Chris Bowen, shadow treasurer, formally wrote to his counterpart Scott Morrison (AFR, pay-walled), saying that the inquiry was neither far-reaching enough nor adequately resourced, that there had been inadequate consultation over the terms of reference, plus the deliberate targeting of union-dominated industry superannuation funds – a political strategy which diminished its credibility. Continue reading Saturday salon 1/12
That was Ben Eltham on 6 November. Then you can go anywhere, for example:
- Grattan: LNP’s Queensland election loss has implications for Malcolm Turnbull
- Jennifer Hewitt in the AFR – Most people have no idea what Malcolm Turnbull is trying to achieve
- Mark Ludlow in the AFR –Support for One Nation looms large over LNP seats in next federal election
We have been through a wild time here north of the Tweed, but the short version of the Queensland 2017 election is that cuts and chaos have been avoided:
I came across it via Facebook around midnight on Saturday night. Not sure when it was released but there’s been nothing in the media yet about it. Surely there will be, because it is more than a little stunning. It’s called Powering Queensland’s Future: Affordable, Stable and Balanced.
From a standing start after the LNP under Campbell Newman had ‘cleansed’ the state of renewable energy projects, since February 2015 the Palaszczuk Labor government has enough runs on the board to be dubbed “a leader in Australia’s renewable energy boom” in a report by The Climate Council – Billion dollar boom: Queensland’s bright renewables future. I’ll summarise what they said, but the Palaszczuk government is running even faster and further than you would be led to believe in that report. Continue reading The best kept secret: ALP electricity policy for Queensland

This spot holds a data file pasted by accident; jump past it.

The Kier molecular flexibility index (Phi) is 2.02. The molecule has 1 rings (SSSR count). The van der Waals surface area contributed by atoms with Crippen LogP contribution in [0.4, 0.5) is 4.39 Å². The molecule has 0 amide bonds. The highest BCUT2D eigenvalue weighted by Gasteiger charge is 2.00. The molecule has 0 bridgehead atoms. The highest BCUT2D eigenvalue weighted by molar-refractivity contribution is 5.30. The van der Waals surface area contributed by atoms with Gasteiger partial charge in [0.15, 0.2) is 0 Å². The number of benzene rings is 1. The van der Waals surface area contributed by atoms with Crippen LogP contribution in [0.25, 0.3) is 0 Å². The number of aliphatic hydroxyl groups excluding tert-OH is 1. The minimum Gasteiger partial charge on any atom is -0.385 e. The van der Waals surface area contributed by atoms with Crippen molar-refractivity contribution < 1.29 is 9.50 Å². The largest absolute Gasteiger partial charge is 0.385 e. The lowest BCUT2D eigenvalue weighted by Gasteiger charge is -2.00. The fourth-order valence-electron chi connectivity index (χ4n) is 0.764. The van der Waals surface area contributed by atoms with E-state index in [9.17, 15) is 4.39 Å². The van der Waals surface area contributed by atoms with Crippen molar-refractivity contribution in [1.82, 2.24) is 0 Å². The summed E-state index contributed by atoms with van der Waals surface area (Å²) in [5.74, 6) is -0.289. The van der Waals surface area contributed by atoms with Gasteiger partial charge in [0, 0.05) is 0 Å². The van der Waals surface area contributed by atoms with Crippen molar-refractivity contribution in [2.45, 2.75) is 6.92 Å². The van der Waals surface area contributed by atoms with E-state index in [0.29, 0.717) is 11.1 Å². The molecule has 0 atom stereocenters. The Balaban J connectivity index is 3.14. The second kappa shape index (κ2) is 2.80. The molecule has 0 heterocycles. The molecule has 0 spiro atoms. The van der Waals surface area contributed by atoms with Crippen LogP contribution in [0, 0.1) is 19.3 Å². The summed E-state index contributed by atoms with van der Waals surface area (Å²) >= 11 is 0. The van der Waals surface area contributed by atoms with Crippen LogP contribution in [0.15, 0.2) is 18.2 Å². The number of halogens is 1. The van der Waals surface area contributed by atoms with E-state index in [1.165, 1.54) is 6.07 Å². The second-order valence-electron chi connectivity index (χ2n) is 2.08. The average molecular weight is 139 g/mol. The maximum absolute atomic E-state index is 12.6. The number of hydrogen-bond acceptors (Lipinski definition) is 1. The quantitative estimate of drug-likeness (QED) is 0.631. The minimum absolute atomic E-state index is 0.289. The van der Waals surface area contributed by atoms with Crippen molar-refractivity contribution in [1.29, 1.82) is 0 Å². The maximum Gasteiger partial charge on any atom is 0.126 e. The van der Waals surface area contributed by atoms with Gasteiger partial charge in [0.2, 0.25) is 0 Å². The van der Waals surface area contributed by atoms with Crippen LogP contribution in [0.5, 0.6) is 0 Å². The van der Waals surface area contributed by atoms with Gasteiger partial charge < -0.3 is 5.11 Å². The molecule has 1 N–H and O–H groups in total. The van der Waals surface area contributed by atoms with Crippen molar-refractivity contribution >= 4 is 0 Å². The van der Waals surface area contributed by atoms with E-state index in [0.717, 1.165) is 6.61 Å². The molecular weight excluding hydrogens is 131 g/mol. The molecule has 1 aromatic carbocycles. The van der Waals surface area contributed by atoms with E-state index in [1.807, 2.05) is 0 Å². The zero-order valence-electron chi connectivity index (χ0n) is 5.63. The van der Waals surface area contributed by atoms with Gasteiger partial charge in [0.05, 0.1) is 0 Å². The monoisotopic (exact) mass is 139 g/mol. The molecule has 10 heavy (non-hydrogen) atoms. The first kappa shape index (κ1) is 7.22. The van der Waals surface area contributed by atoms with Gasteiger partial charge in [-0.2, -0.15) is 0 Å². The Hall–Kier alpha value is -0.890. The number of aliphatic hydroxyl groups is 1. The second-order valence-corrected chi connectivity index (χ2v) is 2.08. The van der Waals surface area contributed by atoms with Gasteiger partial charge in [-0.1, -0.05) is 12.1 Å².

1. The future of humanity
Set aside an hour to listen to the IQ Squared debate on “Humanity is designing its own demise”
Toby Walsh, Professor of Artificial Intelligence UNSW, Signe Dean, science and health journalist, Clive Hamilton, Professor of Public Ethics CSU, and Kristin Alford, Futurist go at it with zest, intelligence and learning.
Unbelievable progress has been made, especially in health and wealth. Among the things I learnt was that we don’t need to fear AI, just the people behind it, and that Elon Musk is actually mad, but will have a colony of 1,000 people on Mars by 2050. Continue reading Saturday salon 18/11
Brian asked me to tell you that broadband in his area has failed so he probably won’t be able to post this weeks Saturday Saloon
1. Bier her
Today we could remember Armistice day, ending the First World War 99 years ago, or Ned Kelly hanged on 11 November 1880. Then there was the dismissal of Gough Whitlam 25 years ago, and the important Harvester Case on November 8, 1907. Before we get too far past it I want to remember 31 October 500 years ago when a cranky friar in Saxony let it be known he was not happy with the Catholic Church. However Martin Luther’s biggest contribution to modern life may have been to liberate German beer. Continue reading Saturday salon 11/11